[OPE-L:3223] Re: Re: Spinoza

From: Andrew_Kliman (Andrew_Kliman@email.msn.com)
Date: Tue May 16 2000 - 03:43:03 EDT

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In reference to Paul Zarembka's comment on the negation of the negation
(OPE-L 3222):

In his 1844 manuscripts, Marx had written that "communism is humanism
mediated by the transcendence of private property. Only by the
transcendence of this mediation, which is nevertheless a necessary
presupposition, does there arise *positive* Humanism, beginning from

In her _Philosophy and Revolution_, pp. 54-55, Dunayevskaya commented
that "This integrality of second negativity with Marx's Humanism which
would follow communism was so worrisome a reality over a hundred years
after its conception that Stalin, from the start of his triumph over all
other tendencies, felt the need to 'eliminate' the negation of the
negation. He simply did not bother to list it among the 'principles of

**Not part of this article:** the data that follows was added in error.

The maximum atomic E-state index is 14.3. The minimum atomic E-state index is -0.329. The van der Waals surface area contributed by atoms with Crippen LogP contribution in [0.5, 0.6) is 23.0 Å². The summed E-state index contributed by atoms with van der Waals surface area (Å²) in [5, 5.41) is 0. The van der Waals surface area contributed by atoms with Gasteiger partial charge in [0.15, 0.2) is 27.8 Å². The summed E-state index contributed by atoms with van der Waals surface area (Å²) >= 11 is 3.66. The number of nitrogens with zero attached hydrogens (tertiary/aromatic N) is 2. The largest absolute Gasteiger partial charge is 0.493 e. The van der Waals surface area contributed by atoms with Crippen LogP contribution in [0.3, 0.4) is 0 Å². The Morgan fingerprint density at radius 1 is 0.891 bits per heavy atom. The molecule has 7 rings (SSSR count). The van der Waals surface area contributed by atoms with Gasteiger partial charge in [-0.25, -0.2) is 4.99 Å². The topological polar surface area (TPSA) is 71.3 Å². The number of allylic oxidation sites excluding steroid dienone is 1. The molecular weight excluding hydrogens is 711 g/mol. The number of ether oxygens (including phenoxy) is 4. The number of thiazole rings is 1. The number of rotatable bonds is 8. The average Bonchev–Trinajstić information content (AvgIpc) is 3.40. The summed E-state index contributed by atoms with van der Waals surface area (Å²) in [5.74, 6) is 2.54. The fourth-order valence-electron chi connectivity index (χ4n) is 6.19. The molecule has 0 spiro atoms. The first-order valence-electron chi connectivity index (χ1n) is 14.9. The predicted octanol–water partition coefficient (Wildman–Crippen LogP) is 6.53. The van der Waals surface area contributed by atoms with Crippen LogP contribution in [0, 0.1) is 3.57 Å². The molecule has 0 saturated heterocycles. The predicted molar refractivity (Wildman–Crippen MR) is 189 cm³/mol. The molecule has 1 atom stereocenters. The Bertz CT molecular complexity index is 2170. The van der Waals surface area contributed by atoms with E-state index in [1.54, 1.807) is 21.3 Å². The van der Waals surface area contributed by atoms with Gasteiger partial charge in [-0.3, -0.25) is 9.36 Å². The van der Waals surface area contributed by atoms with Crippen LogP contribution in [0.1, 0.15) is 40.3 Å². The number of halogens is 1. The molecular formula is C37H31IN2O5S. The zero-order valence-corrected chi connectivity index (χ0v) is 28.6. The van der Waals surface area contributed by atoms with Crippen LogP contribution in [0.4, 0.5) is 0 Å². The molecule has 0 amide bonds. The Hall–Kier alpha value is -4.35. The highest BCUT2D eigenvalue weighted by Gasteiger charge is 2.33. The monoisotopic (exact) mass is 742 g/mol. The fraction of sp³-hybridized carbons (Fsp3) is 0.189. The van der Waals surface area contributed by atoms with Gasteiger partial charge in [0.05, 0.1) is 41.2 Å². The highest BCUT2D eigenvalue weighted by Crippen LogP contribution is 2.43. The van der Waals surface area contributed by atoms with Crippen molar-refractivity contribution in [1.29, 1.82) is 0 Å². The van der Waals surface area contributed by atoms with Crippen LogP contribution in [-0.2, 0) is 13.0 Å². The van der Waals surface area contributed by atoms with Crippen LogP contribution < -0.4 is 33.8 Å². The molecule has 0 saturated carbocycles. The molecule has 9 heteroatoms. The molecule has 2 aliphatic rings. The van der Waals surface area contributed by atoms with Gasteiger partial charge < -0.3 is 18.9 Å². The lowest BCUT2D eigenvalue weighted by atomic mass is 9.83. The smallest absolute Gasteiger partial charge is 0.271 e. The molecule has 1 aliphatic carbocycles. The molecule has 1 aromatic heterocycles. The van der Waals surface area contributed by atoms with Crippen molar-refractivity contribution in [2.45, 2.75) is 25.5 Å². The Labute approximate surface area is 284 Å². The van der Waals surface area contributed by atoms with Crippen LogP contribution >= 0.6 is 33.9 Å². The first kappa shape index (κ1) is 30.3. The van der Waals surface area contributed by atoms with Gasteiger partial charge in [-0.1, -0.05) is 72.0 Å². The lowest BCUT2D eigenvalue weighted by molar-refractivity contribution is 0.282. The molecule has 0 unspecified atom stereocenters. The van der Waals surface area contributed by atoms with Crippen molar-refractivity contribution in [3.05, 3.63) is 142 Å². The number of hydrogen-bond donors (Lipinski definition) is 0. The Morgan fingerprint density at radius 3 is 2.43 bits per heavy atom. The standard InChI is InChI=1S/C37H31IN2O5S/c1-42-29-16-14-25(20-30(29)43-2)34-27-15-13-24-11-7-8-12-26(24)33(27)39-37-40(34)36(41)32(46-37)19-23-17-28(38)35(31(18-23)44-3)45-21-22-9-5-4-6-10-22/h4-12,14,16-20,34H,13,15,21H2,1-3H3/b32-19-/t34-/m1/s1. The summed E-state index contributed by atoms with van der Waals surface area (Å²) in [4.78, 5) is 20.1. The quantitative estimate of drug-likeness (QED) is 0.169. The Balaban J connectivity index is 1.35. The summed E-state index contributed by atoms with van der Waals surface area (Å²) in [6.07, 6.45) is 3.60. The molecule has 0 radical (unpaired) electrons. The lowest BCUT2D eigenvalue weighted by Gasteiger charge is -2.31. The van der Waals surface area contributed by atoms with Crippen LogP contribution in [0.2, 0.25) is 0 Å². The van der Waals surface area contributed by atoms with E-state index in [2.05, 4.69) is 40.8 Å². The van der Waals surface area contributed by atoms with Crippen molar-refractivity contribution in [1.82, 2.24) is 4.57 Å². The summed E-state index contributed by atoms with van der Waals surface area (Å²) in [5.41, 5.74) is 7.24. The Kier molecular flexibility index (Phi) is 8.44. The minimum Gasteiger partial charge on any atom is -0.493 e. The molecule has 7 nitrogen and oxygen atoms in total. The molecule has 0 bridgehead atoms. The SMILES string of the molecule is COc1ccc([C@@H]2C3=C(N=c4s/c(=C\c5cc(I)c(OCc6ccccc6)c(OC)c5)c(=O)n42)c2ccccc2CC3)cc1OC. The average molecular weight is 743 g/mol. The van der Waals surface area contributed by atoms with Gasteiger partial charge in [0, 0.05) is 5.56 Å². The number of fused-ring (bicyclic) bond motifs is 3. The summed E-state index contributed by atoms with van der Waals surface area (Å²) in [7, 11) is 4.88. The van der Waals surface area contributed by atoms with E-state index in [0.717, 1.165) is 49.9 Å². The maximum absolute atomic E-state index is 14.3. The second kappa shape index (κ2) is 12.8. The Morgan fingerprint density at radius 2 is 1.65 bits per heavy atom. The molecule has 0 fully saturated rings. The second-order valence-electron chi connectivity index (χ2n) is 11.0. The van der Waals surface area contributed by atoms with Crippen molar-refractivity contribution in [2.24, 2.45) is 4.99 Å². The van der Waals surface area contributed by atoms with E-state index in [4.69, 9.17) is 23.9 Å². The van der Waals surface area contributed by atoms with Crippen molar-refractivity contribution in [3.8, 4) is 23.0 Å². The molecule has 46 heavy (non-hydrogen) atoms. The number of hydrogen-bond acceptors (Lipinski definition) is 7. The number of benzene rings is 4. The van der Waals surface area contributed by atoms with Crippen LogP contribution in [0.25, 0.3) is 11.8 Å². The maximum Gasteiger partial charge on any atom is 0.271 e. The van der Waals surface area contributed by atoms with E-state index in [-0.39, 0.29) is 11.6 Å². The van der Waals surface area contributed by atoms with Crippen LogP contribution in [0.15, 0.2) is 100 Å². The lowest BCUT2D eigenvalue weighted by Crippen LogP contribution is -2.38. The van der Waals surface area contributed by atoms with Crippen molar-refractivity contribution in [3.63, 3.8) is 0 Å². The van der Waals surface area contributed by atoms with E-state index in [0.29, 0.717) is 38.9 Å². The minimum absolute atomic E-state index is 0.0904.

the dialectic'" in his essay on Dialectical Materialism.

In _Marxism and Freedom_, p. 62, Dunayevskaya reports on a 1955 article,
also dealing with Marx's 1844 manuscripts, written by V.A. Karpushkin.
It appeared in _Questions of Philosophy_ the leading philosophy journal
in Stalinist Russia. "From Marx's viewpoint," according to Karpushkin,
"the problem of the negation is subordinate to the basic law of the
dialectic -- the law of the unity and struggle of opposites. ... Just as
decisively did Marx come out against the mysticism of the Hegelian schema
of the first and second negation, against drawing the conclusion of a
struggle of opposites from some kind of negativity which allegedly
inherently clings to things, as Hegel put it."

Dunayevskaya (p. 63) commented that "It is that actual world of Russia
with its forced labor camps that compels this Russian attack against
Marxism. It is not the idealism of Hegel that worries them. It is the
revolutionary method of the dialectic and the Humanism of Marx that
threatens their existence in theory even as the working class does in
life. The deeper the crisis in Russia, the greater the need for an
ideology to keep the workers at work."

It was not only the young Marx, of course, who clung to the concept of
negation of the negation. It is the culmination of _Capital_, the
expropriation of the expropriators. Whereas capitalism, the first
negation, negates individual property, the new society, the second
negation, re-establishes individual property. "This is the negation of
the negation."

Andrew Kliman

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